The Dangers of Big Data: Opening New Doors or Breaking Them Down?
As easy as it would be to hit you with a Matrix reference, I won’t. But, if you’ve ever watched binary code flash endlessly across a computer screen, you at least have a visual (though incomplete) concept of what “big data” is: data that’s so vast and dynamic that customary tools aren’t sufficient to capture and analyze it.
The daily data encounters we have usually revolve around obviously measurable things. The hidden reality, of course, is that data is everywhere, and everything is calculable — the finite number of particles you inhale, the molecules of water you drink. Even if we scale this notion back for business, we’re still faced with massive streams of information generated from social media activity, machine-to-machine communications, or interactions between humans and gadgets. And that’s where the dangers of big data start to emerge.
Follow Me, But Don’t Follow Me Around: We’re Still Concerned About Privacy
Is there anything else in the digital world that gets people worked up like internet privacy invasion? As a rule, internet citizens want total control over the cultivation of their online presence and, more importantly, who’s privy to it. In turn, social platforms, marketers, advertisers, and vendors of every breed have to perpetually strive to glean info that’s useful but not obtrusive. This isn’t anything new (just ask any one of these companies involved in the worst privacy scandals of all time).
The problem? Big data needs access in order to be valuable. Says Alex Pentland, a computational social scientist and director of the Human Dynamics Lab at the M.I.T., “This data is a new asset. You want it to be liquid and to be used.” That’s all well and good, but misrepresentation happens. Without appropriate and transparent restrictions, data collection runs the very serious risk of becoming skewed and subsequently, invasive. For example, if a team of health professionals is running an anti-smoking campaign, they might want to know the number of cigarette-centric Google searches entered over a period of time from a single region. But maybe those searches don’t take into account non-keywords (“what are the dangers of…”), or maybe they aren’t properly weighted against cigarette sales in the area. Immediately the data is shaky, and even worse, someone might be flagged as a smoker when they’re not. If that made it’s way back to a person’s insurance company — which it can — that person might lose coverage.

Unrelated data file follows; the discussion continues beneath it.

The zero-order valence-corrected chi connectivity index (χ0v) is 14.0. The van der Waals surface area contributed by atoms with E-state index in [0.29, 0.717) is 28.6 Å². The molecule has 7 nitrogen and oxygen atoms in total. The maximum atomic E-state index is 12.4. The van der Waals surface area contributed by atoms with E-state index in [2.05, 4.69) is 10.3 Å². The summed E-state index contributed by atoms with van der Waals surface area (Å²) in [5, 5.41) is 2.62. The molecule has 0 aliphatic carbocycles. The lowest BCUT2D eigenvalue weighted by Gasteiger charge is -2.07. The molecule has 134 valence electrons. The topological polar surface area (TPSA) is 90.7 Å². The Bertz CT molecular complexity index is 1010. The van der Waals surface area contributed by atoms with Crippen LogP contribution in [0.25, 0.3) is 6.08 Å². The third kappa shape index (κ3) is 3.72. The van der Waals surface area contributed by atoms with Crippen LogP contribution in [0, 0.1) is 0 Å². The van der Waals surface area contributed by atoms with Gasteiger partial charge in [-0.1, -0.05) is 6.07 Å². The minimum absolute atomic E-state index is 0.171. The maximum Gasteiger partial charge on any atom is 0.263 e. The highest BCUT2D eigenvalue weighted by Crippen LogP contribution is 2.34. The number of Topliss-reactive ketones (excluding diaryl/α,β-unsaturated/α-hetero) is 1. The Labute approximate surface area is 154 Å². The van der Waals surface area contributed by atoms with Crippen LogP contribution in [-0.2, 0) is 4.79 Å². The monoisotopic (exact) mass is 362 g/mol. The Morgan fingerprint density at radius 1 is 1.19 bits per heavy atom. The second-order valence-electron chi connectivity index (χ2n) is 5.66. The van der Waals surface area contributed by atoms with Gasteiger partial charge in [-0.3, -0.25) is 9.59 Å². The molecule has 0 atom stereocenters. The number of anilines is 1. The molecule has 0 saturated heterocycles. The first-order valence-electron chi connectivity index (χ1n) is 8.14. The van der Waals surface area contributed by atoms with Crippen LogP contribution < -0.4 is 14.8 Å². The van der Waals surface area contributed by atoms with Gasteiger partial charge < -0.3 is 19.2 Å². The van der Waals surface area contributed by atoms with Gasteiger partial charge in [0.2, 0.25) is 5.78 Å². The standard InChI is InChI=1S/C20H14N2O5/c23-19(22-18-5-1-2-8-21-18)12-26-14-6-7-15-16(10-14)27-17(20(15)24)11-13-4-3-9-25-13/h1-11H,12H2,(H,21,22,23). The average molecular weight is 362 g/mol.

That’s an extreme example, of course. It could be something as annoying as getting banner ads for engagement rings because you happened to watch a friend’s wedding video. However, the idea of collecting data at all includes in-depth analysis, which for big data, means an approach rife with rules and accuracy checks.
On the Other Hand, a Little Invasion Might Save Lives
Just to play Devil’s advocate — or, note that a lot of people have accepted that internet anonymity isn’t really a thing — let’s acknowledge the value of identification. People use online search tools to do everything from conduct bank transactions to research illnesses, but the dark side of the web is vast. If big data can help prevent bad people from doing evil things before they strike, or save someone’s life who’s turned to a prevention or recovery forum, why not? I know, I know — Big Brother is watching and admittedly, I still get a little spooked when Facebook seems to know exactly how much reality TV I watch on Netflix, but are we really so tight-fisted about our internettings that we’re unwilling to sacrifice a little confidentiality for the greater good?
Some developers have already created smartphone apps that collect this type of preventative data. For example, people who suffer from depression can download Mobylize. If their movement patterns slow dramatically and sharply, they receive a check-in call to make sure everything’s okay. The great thing about apps, of course, is that you choose what you use. This won’t always be the case with all-things big data, but as tools evolve to handle it, studies are being done that assess how privacy concerns truly play into data analysis and translation.
As the practice of collecting big data matures, new best practices will emerge alongside inevitable setbacks; in the end, the goal is to derive innovation and solutions from trends and needs, both globally and locally, and drive everything from technological advancement to medical breakthroughs. It might just be a little bumpy along the way.
Want to know more? Check out this infographic from Wipro.